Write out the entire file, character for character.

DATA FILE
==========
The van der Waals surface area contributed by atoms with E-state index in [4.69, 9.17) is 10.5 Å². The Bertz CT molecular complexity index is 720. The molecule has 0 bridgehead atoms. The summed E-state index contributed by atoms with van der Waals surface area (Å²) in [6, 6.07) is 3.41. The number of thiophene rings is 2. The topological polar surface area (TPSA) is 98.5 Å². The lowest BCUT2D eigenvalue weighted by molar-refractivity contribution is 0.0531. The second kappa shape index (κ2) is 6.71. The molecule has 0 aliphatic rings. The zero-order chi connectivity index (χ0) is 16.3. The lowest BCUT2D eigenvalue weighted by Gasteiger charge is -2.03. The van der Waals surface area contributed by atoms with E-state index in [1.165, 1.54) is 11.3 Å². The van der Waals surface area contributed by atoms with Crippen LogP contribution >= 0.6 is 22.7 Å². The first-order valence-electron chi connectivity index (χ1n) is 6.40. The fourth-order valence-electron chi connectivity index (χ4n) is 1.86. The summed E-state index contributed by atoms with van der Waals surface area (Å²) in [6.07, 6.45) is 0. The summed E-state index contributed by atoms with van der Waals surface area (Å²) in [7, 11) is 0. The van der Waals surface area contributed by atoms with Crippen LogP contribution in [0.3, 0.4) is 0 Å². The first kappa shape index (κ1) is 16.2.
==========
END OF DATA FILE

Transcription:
The van der Waals surface area contributed by atoms with E-state index in [4.69, 9.17) is 10.5 Å². The Bertz CT molecular complexity index is 720. The molecule has 0 bridgehead atoms. The summed E-state index contributed by atoms with van der Waals surface area (Å²) in [6, 6.07) is 3.41. The number of thiophene rings is 2. The topological polar surface area (TPSA) is 98.5 Å². The lowest BCUT2D eigenvalue weighted by molar-refractivity contribution is 0.0531. The second kappa shape index (κ2) is 6.71. The molecule has 0 aliphatic rings. The zero-order chi connectivity index (χ0) is 16.3. The lowest BCUT2D eigenvalue weighted by Gasteiger charge is -2.03. The van der Waals surface area contributed by atoms with E-state index in [1.165, 1.54) is 11.3 Å². The van der Waals surface area contributed by atoms with Crippen LogP contribution >= 0.6 is 22.7 Å². The first-order valence-electron chi connectivity index (χ1n) is 6.40. The fourth-order valence-electron chi connectivity index (χ4n) is 1.86. The summed E-state index contributed by atoms with van der Waals surface area (Å²) in [6.07, 6.45) is 0. The summed E-state index contributed by atoms with van der Waals surface area (Å²) in [7, 11) is 0. The van der Waals surface area contributed by atoms with Crippen LogP contribution in [0.3, 0.4) is 0 Å². The first kappa shape index (κ1) is 16.2.